What Being a Judaic Artist Means to Me
by AGJA member, Zahava Lambert (Toronto, Canada)
As the daughter of two holocaust survivors, I see my Judaic work as a statement of faith; faith that the loving practice of Judaism is alive and well; faith that the objects I make will be passed on to coming generations who will use and treasure them in peace and pride. I sometimes find it hard to justify my making more "things" in a world overflowing with things. The fact that my Judaic objects are used for Hiddur mizvah quiets and comforts that little voice inside me that asks, " Do you really want to spend your life making tchotchkes?"
I know I am not making meaningless tchotchkes when I remember stories of people smuggling candlesticks over continents and oceans because they meant so much to them. I hope the things I make will be that important to my clients and to their families. When I make my objects, it is not just a matter of my hands copying old forms and prettying them up. Judaism is a culture that values scholarship. Are we artists just craftsmen who work at a lower level of understanding? No! We artists are integral to the practice of Judaism. The Torah itself calls the women who spun for the mishkan "wise-hearted". The Torah itself tells us that the artist is a necessary part of Jewish practice. Bezalel, who received his instructions directly from G-d, is literally “in the shadow of G-d”. The Mishkan and all its appurtenances were mandated by heaven because it filled a basic and irrepressible need for ritual objects as a focus of religious practice.
In order to make my objects, I need to study. What is the purpose of this object? Where in the sacred literature is it described and what is both its manifest and hidden meaning? How can I bring this meaning to life in the design of this object? And in designing my objects, I am participating in the ongoing evolution of Judaism.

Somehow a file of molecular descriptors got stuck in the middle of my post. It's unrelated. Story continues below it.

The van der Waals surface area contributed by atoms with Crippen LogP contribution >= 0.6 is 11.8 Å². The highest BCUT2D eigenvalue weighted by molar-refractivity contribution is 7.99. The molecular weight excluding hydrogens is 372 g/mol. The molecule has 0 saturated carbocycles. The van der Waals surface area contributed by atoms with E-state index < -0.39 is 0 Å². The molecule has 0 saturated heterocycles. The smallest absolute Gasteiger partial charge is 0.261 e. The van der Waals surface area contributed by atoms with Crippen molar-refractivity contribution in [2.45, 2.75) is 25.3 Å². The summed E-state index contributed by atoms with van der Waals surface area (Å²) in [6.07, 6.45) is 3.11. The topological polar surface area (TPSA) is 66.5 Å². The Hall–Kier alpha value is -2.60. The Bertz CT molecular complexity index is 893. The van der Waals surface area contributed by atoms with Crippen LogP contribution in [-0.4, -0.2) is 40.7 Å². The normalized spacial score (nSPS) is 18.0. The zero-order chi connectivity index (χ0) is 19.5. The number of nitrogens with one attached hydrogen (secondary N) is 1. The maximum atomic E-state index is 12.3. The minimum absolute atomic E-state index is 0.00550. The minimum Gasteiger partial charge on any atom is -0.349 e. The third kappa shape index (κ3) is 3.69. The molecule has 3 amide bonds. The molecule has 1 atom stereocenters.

As a woman, it is important to me to celebrate the female history of Judaism in my objects. “Miriam Cups” are now commonly recognized as Judaica, but when I made my first, in the 1970’s, no one knew who she was or what role such a cup could have. My design for the cups varies as I delve into different parts of the midrash around Miriam.
(1)the timbrel she played at the red sea,
(2)her well which rolled along with the people of the Exodus until Miriam died,
(3)the water in which she waded to watch over her brother and which she provided for all until her death.
Each cup is my MIDRASH on Miriam.
I celebrate the female nature of the “Bronze Sea” used to purify the priests who entered the mishkan in my bull bowl.(4)
This huge water reservoir was made exclusively from mirrors donated willingly by the women of the Exodus in honor of their being unwilling to donate their jewelry for the golden calf. This hand washing bowl is my MIDRASH on the importance of women in the foundation of Judaism.
So my making of Judaic objects is my torah study, my affirmation of Judaism, my connection to the wise–hearted women of Exodus, the expression of my Jewish feminism, and my contribution the necessary growth and vitality of the culture I love.